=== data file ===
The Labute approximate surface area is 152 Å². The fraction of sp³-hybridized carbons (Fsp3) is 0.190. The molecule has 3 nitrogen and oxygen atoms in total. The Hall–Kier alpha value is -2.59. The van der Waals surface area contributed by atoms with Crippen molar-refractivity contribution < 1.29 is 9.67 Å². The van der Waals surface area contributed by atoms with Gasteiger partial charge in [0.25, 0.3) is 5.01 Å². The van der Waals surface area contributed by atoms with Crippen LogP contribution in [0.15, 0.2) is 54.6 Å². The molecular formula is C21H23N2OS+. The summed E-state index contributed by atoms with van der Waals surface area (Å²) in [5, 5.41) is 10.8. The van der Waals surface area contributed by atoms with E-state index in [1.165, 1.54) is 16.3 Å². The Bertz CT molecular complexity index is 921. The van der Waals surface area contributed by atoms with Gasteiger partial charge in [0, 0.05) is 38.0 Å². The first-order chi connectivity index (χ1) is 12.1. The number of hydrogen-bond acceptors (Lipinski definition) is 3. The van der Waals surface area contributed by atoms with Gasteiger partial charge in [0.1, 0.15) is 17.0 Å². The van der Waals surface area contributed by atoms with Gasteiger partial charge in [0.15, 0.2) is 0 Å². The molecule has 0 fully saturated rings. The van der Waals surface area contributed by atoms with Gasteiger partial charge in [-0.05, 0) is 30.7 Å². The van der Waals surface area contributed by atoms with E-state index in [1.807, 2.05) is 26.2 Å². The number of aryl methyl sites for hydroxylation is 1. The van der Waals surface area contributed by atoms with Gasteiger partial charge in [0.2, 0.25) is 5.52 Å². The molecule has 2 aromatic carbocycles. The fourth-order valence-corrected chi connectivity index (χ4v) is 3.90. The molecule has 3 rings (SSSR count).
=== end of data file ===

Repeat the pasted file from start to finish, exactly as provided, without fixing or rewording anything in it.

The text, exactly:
The Labute approximate surface area is 152 Å². The fraction of sp³-hybridized carbons (Fsp3) is 0.190. The molecule has 3 nitrogen and oxygen atoms in total. The Hall–Kier alpha value is -2.59. The van der Waals surface area contributed by atoms with Crippen molar-refractivity contribution < 1.29 is 9.67 Å². The van der Waals surface area contributed by atoms with Gasteiger partial charge in [0.25, 0.3) is 5.01 Å². The van der Waals surface area contributed by atoms with Crippen LogP contribution in [0.15, 0.2) is 54.6 Å². The molecular formula is C21H23N2OS+. The summed E-state index contributed by atoms with van der Waals surface area (Å²) in [5, 5.41) is 10.8. The van der Waals surface area contributed by atoms with E-state index in [1.165, 1.54) is 16.3 Å². The Bertz CT molecular complexity index is 921. The van der Waals surface area contributed by atoms with Gasteiger partial charge in [0, 0.05) is 38.0 Å². The first-order chi connectivity index (χ1) is 12.1. The number of hydrogen-bond acceptors (Lipinski definition) is 3. The van der Waals surface area contributed by atoms with Gasteiger partial charge in [0.1, 0.15) is 17.0 Å². The van der Waals surface area contributed by atoms with Gasteiger partial charge in [0.15, 0.2) is 0 Å². The molecule has 0 fully saturated rings. The van der Waals surface area contributed by atoms with Gasteiger partial charge in [-0.05, 0) is 30.7 Å². The van der Waals surface area contributed by atoms with E-state index in [1.807, 2.05) is 26.2 Å². The number of aryl methyl sites for hydroxylation is 1. The van der Waals surface area contributed by atoms with Gasteiger partial charge in [0.2, 0.25) is 5.52 Å². The molecule has 2 aromatic carbocycles. The fourth-order valence-corrected chi connectivity index (χ4v) is 3.90. The molecule has 3 rings (SSSR count).